As described in the last Criminal Justice column for the Santa Barbara Lawyer magazine, the California Supreme Court’s opinion in Sargon Enterprises v. University of Southern California, 55 Cal. 4th 747, 149 Cal. Rptr. 3d 614 (2012) made it clear that California is now, (and perhaps unsuspectingly has been for some time), a Daubert jurisdiction. This requires the trial court be the “gatekeeper” and make a determination as to the admissibility of scientific or expert testimony and to determine the limits of any testimony, if it is introduced. The Court held that there are essentially three criteria: The first criterion (1) is the matter on which an expert may rely; the second (2) is the reasons supported by the materials upon which the expert may rely; and the third (3) is the fact that the expert’s opinion may not be based on speculation.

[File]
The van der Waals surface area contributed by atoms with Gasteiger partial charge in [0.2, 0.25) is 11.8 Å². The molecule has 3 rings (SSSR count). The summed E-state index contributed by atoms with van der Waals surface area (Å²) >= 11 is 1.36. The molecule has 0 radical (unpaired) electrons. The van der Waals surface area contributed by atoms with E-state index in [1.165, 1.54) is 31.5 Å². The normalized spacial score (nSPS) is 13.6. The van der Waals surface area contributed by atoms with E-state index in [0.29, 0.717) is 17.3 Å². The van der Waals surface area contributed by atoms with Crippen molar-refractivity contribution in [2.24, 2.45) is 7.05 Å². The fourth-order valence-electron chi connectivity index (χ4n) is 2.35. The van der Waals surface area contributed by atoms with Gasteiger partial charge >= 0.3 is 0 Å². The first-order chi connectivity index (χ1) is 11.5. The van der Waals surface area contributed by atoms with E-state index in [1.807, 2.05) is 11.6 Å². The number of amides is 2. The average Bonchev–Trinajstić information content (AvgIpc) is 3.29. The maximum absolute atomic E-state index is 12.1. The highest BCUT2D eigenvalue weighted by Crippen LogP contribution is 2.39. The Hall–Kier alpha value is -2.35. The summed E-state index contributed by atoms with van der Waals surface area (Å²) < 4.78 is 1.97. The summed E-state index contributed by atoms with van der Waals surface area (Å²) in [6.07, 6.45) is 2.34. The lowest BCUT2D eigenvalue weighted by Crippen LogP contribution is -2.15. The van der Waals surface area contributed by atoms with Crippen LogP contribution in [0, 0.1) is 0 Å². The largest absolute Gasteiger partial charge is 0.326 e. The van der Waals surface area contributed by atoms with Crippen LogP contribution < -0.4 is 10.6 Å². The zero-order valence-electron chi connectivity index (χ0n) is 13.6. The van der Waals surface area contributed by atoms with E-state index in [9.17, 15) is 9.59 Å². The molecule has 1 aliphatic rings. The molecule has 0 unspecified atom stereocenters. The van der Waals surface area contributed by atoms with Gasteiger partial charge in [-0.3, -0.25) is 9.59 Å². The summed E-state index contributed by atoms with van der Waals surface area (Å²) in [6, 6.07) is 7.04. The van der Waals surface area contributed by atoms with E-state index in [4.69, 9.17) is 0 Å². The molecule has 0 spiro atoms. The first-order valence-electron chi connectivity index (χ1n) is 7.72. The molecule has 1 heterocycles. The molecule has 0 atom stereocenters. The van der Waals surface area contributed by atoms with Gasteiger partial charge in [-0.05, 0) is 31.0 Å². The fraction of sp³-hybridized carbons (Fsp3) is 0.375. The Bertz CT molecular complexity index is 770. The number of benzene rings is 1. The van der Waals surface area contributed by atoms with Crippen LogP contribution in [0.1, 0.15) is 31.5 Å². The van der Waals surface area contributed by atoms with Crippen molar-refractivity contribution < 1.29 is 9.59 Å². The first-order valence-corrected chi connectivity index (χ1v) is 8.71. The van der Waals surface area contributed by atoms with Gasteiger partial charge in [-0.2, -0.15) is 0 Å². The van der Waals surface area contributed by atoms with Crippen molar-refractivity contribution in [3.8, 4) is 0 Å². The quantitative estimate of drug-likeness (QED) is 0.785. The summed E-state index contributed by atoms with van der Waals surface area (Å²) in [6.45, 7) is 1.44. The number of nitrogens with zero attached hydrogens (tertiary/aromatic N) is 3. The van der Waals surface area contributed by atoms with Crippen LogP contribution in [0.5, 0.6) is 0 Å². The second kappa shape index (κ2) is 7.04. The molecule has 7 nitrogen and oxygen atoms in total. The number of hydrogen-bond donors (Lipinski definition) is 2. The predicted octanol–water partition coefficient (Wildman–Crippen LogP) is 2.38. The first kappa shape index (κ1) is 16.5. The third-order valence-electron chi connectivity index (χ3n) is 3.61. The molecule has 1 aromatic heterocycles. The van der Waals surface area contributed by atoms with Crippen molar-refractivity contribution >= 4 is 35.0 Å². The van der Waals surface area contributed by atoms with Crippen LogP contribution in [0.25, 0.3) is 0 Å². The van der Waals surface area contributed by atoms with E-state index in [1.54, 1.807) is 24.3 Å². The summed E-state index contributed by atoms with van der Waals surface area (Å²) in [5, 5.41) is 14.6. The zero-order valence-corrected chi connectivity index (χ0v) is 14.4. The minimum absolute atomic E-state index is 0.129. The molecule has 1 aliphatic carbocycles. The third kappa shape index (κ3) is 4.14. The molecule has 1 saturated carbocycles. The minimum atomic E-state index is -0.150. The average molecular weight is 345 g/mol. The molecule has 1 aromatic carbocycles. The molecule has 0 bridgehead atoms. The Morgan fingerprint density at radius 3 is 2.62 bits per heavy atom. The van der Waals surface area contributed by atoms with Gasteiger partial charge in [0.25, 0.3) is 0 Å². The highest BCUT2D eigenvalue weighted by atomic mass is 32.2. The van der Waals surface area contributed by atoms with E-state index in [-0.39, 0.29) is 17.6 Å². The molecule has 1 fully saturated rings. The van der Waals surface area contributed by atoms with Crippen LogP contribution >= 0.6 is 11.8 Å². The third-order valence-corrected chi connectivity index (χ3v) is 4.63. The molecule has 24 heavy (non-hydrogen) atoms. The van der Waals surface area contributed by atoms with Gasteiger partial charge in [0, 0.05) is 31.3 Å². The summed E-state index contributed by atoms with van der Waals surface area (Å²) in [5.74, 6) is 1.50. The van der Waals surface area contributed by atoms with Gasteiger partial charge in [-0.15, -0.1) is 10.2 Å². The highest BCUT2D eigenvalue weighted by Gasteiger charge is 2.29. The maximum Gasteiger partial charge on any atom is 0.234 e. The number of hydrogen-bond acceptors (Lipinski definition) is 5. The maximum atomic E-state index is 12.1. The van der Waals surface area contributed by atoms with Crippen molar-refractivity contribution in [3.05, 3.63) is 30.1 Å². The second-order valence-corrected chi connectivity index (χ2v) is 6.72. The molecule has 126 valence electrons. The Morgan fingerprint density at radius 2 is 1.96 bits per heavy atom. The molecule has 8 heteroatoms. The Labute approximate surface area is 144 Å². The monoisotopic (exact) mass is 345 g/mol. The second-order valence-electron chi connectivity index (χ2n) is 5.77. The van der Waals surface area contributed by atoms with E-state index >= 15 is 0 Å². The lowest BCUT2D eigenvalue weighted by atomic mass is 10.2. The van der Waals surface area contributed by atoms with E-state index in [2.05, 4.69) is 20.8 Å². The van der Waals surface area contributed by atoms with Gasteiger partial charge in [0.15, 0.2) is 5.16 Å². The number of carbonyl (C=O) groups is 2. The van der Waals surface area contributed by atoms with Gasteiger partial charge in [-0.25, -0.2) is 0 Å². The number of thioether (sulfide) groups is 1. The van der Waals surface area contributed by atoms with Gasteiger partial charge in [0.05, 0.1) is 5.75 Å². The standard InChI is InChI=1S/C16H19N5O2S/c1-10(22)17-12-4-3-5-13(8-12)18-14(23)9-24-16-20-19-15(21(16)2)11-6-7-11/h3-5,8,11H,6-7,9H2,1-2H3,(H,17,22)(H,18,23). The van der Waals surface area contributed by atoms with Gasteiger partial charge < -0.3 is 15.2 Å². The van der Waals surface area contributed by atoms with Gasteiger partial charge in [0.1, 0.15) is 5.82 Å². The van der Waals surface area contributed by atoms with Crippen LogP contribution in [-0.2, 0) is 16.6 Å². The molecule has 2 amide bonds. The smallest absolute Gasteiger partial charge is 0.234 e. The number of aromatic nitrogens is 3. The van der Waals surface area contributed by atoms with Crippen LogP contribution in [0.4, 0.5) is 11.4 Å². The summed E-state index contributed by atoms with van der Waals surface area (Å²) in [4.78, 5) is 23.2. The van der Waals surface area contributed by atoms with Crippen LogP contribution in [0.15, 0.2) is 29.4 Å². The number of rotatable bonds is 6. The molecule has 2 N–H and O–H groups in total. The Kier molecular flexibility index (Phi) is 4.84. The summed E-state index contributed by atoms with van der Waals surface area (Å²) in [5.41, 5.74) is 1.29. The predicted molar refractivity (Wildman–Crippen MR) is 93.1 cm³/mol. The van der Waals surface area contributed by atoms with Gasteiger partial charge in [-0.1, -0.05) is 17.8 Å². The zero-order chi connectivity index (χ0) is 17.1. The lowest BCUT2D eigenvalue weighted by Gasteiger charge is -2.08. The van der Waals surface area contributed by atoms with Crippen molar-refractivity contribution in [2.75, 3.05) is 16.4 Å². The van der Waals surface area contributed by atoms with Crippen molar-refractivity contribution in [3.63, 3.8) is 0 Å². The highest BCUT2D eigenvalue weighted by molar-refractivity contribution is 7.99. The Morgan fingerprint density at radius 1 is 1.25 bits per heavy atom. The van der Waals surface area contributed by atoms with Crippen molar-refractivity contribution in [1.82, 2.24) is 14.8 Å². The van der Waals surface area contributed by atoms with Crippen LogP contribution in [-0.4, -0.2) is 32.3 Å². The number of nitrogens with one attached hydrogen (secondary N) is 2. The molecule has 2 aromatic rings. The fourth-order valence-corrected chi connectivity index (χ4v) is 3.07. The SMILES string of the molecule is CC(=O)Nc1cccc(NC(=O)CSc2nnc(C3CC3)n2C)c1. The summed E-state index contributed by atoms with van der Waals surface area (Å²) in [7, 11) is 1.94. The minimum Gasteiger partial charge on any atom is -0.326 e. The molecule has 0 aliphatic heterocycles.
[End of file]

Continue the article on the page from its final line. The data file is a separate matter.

As indicated in last month’s column, those criteria are not only consistent with the four part test proposed in articles published here several months before Sargon, but that the four part test is really required by both Sargon and Daubert. We ended Part I of this column by asking where do we go from here? We can agree, in general, that the Court in Sargon is saying that the trial judge is the gatekeeper and expects her or him to regulate what goes through the gate. The Court makes the valid point that, “The trial court’s gatekeeping role does not involve choosing between competing expert opinions.”
Therefore, going forward, there needs to be a rule that makes sense and is easy to apply. The four part rule, previously suggested remains as a valid application of the opinion in Sargon as well as the jurisprudence following Daubert. That is what we will explore in more detail in this Part II.
- Scientific Evidence,
- forensic evidence,
- expert testimony
Available at: http://works.bepress.com/robert_sanger/21/